Friday, July 29, 2005

How to keep data safe while outsourcing offshore

From: computerworld

As U.S. businesses, policy-makers and security experts work to stem the tide of data thefts, an equal or greater vulnerability lurks overseas -- the level of network and physical security at outsourced operations of U.S. corporations.
Cheap labor and increased efficiencies continue to drive major U.S. companies to open and expand offshore operations throughout India, Southeast Asia and Europe. India's National Association of Software and Service Companies reported recently that India's outsourcing industry is creating jobs at the rate of nearly 100,000 a year, and its revenue is growing at more than 40% annually. Analyst firm Gartner Inc. estimates that global spending on offshore outsourcing services will top $50 billion by 2007.
Many of these outsourced operations involve handling and processing customer transactions and sensitive personal information, exposing outsourcing facilities to the same risk of data theft occurring domestically. As U.S. companies increase operations abroad, many aren't ramping up IT or physical security measures at these locations to manage that growth.
In order to prevent data breaches on the magnitude of what has occurred in the U.S., companies must implement strategies to ensure that the same security standards that they place on their corporate data are being required of companies they partner with across the globe to process their customers' financial and personal information.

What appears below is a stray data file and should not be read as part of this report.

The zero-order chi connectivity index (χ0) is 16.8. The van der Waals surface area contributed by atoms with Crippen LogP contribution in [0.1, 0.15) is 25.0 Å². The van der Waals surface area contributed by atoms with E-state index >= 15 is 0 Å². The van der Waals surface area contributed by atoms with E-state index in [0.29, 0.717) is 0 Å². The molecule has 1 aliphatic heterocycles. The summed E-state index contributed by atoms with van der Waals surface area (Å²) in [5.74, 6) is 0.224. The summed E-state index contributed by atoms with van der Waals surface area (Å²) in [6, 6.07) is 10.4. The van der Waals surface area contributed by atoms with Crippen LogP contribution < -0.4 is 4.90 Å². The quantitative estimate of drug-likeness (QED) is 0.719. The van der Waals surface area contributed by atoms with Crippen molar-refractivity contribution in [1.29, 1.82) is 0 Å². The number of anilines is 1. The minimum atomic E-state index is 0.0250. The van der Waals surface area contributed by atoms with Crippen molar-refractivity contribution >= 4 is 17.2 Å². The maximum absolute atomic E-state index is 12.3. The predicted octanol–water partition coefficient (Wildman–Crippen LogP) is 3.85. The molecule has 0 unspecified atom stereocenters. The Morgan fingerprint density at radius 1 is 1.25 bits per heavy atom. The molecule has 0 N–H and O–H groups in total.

Several factors magnify the risk of data thefts occurring at outsourcing locations. First, when it comes to outsourcing, U.S. privacy legislation is quite lax relative to European Union regulations. Here, U.S. privacy protections effectively end at the border, placing the onus squarely on the shoulders of the U.S. company if a data breach occurs offshore.
At the outsourcing facility, the following should be done:
Encrypt all data in storage and in transit.
Physical security controls should be in place to mitigate the risk of data leaving the facility via magnetic or optical media, recording devices, cameras and hard copies.
Ensure that sending any data in or out is monitored or even prevented for e-mail, Web mail, FTP, and data- and file-transfer Web sites (by controlling Web site access). Only essential
Internet communications should be allowed.
At the desktop, prevent any unauthorized data from entering or leaving the network via Universal Serial Bus (such as USB sticks) and FireWire devices (such as iPods), CD, DVD, floppy drive, SCSI, parallel or any of the other ports.
Each employee should be vetted for criminal records and credit history to see if he poses a high security risk. Simply put, if you can't manage your own finances, you shouldn't be entrusted to manage the financial records of others.
A chain is only as strong as its weakest link, and unless companies shore up security at outsourcing locations, operations across the entire company will be put at risk.
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